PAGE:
I realized that with me coming from Italy – even though by that time I’d already won Euroleague twice with my Bologna teams and reached Final Four with Benetton Treviso – the atmosphere was quite skeptical

Lately I’ve been thinking about the differences between my first year with CSKA and my first year with Real Madrid. You see, these are two great clubs, two great organizations, two excellent teams. But I was in a different situation when I came to Moscow. At that time I was replacing the legendary Dusan Ivkovic who’d done an excellent job with CSKA. And I realized that with me coming from Italy – even though by that time I’d already won Euroleague twice with my Bologna teams and reached Final Four with Benetton Treviso – the atmosphere was quite skeptical. The general attitude was “Well, let’s see who’s this guy whom Sergey Kushchenko brought in to coach CSKA”. That gave me the opportunity to start working and not worry about asking for extra patience.

Up to now it hasn’t been the same here in Madrid. My signing with the club is considered a big addition, a major move by the President Florentino Perez. For the local media the common thinking is “Ettore Messina is with the club so it’s going to be very strong for sure”. And once you get past those first days of excitement, such situation puts a chip of additional expectations on your shoulder which is something I would’ve rather avoided.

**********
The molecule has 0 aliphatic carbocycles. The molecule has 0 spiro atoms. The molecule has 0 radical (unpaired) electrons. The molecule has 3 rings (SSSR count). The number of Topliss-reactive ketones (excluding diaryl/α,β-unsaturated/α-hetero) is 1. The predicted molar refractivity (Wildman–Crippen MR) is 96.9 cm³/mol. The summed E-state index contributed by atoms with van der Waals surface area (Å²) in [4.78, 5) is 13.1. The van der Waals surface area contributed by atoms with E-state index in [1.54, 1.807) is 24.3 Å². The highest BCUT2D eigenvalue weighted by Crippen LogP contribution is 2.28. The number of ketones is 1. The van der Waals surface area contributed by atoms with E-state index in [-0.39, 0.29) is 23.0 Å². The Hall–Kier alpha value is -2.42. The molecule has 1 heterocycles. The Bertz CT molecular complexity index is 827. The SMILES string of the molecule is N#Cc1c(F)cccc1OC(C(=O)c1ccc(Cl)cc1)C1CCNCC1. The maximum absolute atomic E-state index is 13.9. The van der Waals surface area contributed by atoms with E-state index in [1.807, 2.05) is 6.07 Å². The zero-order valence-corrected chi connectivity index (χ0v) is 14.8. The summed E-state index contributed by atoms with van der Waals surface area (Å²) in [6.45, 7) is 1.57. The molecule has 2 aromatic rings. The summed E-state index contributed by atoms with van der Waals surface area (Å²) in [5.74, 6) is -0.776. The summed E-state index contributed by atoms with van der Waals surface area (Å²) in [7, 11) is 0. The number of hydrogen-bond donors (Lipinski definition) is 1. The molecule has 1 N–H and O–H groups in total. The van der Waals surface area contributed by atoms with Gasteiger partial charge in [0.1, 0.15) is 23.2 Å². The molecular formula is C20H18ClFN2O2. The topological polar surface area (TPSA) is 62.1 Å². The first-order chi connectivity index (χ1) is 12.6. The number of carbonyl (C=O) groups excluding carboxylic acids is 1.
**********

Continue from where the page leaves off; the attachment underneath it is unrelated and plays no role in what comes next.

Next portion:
In many articles the team has been labeled as “Real Madrid of Ettore Messina”. I think things like that can affect the players who ultimately are the most important participants of the game. I’ve always believed that coaches do the biggest part of their job helping select the players and then organizing the team in the daily workouts and assuring it’s prepared for the games. The coach for me is not some sort of a chess player who moves pieces on the game board. Any team is first and foremost a players’ team. It’s their family, their home. Players have to create the team’s identity and take the responsibility. What I can do is help them understand this, help the players become responsible for the team. I realize it’s only natural that very good years with CSKA created high expectations; I just hope this doesn’t affect my mentality and my work.